I finally made my way to Ad Hoc a couple of Sundays ago for brunch amidst a healthy downpour from the sky. It was one of those Sundays that should be spent cozied up on the couch with a cup of tea in hand, gazing out the window at the wet. But as it was, I had a reservation and nothing should get in the way of Thomas Keller grub, not even kamikaze raindrops.
Babyfigs and I plodded our way into the restaurant around 10:30am and got a window seat that gave us a good look at idle streets bereft of tourists, a rare sight in Napa. While the weather continued its course outside, the two of us started plotting our next trip while waiting for our meal. With food as the key driver, Portugal had emerged as the top candidate, with Italy a close second (Spain is always a possible side trip. Always).
In between spoonfuls of creamy, home-made yogurt with crunchy blueberry granola, we dissected the merits of Portugal vs. Italy.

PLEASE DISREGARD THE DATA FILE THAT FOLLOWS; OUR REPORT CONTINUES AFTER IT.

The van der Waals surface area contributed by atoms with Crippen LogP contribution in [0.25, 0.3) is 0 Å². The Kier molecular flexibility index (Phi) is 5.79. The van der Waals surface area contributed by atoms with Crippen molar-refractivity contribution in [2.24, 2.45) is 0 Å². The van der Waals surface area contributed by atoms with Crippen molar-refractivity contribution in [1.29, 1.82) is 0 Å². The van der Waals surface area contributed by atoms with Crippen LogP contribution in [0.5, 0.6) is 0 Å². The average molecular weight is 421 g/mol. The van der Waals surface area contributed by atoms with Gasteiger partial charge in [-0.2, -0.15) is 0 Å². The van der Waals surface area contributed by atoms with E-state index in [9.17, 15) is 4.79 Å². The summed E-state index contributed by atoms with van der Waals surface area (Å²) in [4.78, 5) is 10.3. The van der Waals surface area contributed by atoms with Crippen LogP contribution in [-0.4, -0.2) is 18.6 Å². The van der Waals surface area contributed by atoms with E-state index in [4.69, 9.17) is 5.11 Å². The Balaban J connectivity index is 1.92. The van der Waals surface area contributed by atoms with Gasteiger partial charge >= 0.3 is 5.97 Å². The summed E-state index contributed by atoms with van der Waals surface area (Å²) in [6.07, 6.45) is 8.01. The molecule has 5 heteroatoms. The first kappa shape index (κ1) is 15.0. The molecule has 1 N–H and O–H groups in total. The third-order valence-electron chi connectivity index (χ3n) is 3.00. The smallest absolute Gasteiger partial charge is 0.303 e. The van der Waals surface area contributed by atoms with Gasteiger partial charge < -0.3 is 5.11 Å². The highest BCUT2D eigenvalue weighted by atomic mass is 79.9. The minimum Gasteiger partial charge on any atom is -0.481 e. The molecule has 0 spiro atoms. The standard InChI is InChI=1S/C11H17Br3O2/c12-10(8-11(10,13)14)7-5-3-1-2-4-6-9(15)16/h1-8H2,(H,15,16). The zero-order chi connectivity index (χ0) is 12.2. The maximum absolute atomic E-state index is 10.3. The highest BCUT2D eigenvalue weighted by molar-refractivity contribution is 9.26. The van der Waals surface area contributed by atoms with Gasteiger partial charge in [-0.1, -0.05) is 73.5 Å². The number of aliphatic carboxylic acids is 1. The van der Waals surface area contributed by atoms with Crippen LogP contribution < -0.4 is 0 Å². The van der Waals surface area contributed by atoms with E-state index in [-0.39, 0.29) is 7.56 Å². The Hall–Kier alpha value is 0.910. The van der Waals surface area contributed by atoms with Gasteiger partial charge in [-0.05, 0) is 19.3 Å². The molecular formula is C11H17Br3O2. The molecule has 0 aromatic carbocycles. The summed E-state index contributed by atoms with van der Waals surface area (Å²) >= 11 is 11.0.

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I can’t quite pinpoint the exact moment when the gag reflex kicked in but I can trace my dislike of scallions as far back as fourth grade and the last time we had a dark brown carpet. And it was also the last time my parents forced me to eat scallions. Until the day they discovered lumps of desiccated scallions wedded to the twisted strands of carpet underneath the dining room table, I was always instructed to eat everything on my plate no matter how much it made me want to regurgitate the contents of my meal.
Scallions courtesy of nelag on flickr
Back then, the number one enemy was the soft, cloying, disgusting taste and texture of green onions that presented themselves in every dish at every meal. The unpleasantly squishy texture of the white bulb along with the off-putting taste induced an involuntary gag reflex that any bulimic would kill to have. When faced with a dish teeming with those things, I would either swallow the offenders whole to avoid acknowledging tasting or biting them, or I would surreptitiously dispose of them on the carpet below me.
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